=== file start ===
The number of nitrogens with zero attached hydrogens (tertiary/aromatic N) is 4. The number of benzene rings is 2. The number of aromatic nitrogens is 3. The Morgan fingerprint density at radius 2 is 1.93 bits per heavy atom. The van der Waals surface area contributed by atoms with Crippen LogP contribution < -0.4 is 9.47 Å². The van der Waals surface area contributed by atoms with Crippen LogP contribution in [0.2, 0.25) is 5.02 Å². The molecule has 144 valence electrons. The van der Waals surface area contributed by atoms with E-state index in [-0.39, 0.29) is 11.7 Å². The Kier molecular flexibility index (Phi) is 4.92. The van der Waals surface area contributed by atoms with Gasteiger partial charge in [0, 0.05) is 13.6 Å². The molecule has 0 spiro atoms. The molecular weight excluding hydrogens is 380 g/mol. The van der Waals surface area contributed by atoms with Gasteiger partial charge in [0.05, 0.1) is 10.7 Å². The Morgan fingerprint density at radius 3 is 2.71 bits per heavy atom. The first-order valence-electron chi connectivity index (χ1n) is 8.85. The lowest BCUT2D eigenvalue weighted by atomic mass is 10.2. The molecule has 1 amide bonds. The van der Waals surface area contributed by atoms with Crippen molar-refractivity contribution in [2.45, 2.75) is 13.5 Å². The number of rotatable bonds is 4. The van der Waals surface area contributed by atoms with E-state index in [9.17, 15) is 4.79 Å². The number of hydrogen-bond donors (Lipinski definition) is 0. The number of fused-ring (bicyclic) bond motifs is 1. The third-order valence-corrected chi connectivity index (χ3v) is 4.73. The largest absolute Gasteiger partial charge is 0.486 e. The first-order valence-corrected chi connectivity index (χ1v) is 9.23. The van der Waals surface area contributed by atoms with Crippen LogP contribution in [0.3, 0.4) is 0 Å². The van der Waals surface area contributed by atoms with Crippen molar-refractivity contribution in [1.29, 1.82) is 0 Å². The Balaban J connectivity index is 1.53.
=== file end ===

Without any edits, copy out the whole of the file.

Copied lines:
The number of nitrogens with zero attached hydrogens (tertiary/aromatic N) is 4. The number of benzene rings is 2. The number of aromatic nitrogens is 3. The Morgan fingerprint density at radius 2 is 1.93 bits per heavy atom. The van der Waals surface area contributed by atoms with Crippen LogP contribution < -0.4 is 9.47 Å². The van der Waals surface area contributed by atoms with Crippen LogP contribution in [0.2, 0.25) is 5.02 Å². The molecule has 144 valence electrons. The van der Waals surface area contributed by atoms with E-state index in [-0.39, 0.29) is 11.7 Å². The Kier molecular flexibility index (Phi) is 4.92. The van der Waals surface area contributed by atoms with Gasteiger partial charge in [0, 0.05) is 13.6 Å². The molecule has 0 spiro atoms. The molecular weight excluding hydrogens is 380 g/mol. The van der Waals surface area contributed by atoms with Gasteiger partial charge in [0.05, 0.1) is 10.7 Å². The Morgan fingerprint density at radius 3 is 2.71 bits per heavy atom. The first-order valence-electron chi connectivity index (χ1n) is 8.85. The lowest BCUT2D eigenvalue weighted by atomic mass is 10.2. The molecule has 1 amide bonds. The van der Waals surface area contributed by atoms with Crippen molar-refractivity contribution in [2.45, 2.75) is 13.5 Å². The number of rotatable bonds is 4. The van der Waals surface area contributed by atoms with E-state index in [9.17, 15) is 4.79 Å². The number of hydrogen-bond donors (Lipinski definition) is 0. The number of fused-ring (bicyclic) bond motifs is 1. The third-order valence-corrected chi connectivity index (χ3v) is 4.73. The largest absolute Gasteiger partial charge is 0.486 e. The first-order valence-corrected chi connectivity index (χ1v) is 9.23. The van der Waals surface area contributed by atoms with Crippen LogP contribution in [0.3, 0.4) is 0 Å². The van der Waals surface area contributed by atoms with Crippen molar-refractivity contribution in [1.29, 1.82) is 0 Å². The Balaban J connectivity index is 1.53.